Brooklyn - George H. Terry is of the opinion that a horse is more reliable than an automobile for he has purchased a fine steed. ALSO Welcome Bunnell had the misfortune to lose a horse while on an East Bridgewater road one day last week. It had not been sick and without a moment's notice dropped over dead.

Rushville - D. W. Terry has purchased the J. A. Shadduck store property and will continue the business. Mr. Terry is widely known in that vicinity and being a many of integrity and ability will, without doubt, continue to do a thriving business.

Forest City - A south bound D & H passenger train ran into a herd of cattle about a mile from Forest City, Saturday afternoon, killing six of the animals. Fortunately the train was not ditched, in which event there might have been fatalities. The pilot of the locomotive was demolished, cylinder cocks broken off and other slight damage done.

South Harford - The men area busy cleaning up after threshing and sharpening their corn knives. The air is full of sweet odors coming from spiced pickles, pears and peaches.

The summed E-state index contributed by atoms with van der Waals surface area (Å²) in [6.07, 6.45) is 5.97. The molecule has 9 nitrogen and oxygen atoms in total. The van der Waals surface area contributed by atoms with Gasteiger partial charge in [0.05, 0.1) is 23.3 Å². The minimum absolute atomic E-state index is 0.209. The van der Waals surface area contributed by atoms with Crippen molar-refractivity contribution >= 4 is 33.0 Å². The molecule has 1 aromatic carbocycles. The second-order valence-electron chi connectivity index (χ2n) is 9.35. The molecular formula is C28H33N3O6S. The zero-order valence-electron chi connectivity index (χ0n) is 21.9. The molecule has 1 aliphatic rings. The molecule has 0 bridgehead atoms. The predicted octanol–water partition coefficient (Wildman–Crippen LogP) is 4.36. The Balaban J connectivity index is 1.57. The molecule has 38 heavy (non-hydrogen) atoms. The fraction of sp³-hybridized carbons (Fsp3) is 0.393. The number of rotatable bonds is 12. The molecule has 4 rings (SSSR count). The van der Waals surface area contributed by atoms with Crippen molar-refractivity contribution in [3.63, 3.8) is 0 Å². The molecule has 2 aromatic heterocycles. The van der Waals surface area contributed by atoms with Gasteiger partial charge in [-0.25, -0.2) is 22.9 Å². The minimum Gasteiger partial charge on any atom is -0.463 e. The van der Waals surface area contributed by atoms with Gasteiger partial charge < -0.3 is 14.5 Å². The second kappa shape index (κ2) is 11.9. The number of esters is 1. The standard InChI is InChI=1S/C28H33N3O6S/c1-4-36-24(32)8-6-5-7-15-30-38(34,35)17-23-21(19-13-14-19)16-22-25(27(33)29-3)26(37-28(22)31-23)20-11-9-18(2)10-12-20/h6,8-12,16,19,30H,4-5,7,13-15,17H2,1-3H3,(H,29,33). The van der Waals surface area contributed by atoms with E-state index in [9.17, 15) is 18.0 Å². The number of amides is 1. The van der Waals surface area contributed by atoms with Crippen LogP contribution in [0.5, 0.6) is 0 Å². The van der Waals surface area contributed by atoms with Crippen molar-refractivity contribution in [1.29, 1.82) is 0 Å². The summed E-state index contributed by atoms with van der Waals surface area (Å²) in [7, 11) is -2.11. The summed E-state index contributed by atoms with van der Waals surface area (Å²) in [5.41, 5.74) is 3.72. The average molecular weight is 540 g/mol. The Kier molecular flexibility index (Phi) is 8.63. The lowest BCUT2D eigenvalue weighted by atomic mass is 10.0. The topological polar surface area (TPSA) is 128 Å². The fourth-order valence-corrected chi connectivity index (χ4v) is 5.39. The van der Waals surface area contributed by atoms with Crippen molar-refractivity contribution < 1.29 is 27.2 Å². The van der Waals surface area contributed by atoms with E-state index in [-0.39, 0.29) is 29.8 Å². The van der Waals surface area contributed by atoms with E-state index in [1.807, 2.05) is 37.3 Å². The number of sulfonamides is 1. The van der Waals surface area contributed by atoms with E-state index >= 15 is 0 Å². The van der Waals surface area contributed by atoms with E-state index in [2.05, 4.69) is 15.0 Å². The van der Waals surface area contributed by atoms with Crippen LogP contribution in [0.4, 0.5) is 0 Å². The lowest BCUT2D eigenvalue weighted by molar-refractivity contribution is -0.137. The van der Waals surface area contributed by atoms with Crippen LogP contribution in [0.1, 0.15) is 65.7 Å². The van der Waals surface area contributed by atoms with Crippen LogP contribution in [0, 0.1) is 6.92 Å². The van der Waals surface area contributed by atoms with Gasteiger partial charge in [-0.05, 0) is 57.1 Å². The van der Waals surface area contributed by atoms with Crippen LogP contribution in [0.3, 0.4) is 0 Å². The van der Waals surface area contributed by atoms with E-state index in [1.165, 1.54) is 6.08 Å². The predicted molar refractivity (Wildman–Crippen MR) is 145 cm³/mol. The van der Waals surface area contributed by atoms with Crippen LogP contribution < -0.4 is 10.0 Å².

Thompson - Prof. Charles Savage [Savige], of the Herrick Centre High School, has been watching by the bedside of his young wife, at her father's in the township, south of the borough, for two weeks, without a glimmer of hope of her recovery and is watching still.{Tillie Savige died at the home of her father after weeks of intense suffering, Sept. 24, 1910.}

Sankey - S. W. Loomis is building a wagon house and granary. ALSO Emery and Stanley Loomis started for Delaware State College on Monday.

Flynn - Chas. McManus went away from the Lawton fair with the honor of having the best road horse exhibited at the fair. And why not? "Charley" is all right and so is his fine horse.

News Briefs - Signs of approaching winter--The frost upon the pumpkin, the disappearance of the straw hat, the red-tinged leaves and withered hollyhocks, the bald-headed crank of a bachelor who gets up with a grouch on in the morning, the pancakes and syrup--and other things. ALSO The "bachelor girl" is now the term applied to the young woman who leaves the paternal home and strikes out for herself. ALSO An exchange is again agitating the scheme of naming all country roads, as streets in towns are now named, and number the houses along the roads. The plan is a good one. At present country roads have no designation except as incidentally fall to them and it is often difficult for strangers to find their way without making frequent inquiries. ALSO The Montrose and State Line Railroad Company has been chartered to build a 15 mile railroad from Montrose to the New York State line. The capitol is $150,000. F. W. Ogden, of Scranton, controls almost all the stock. H. E. Paine, of Scranton, is president. This is part of the proposed Scranton & Binghamton trolley road.

Compiled By: Betty Smith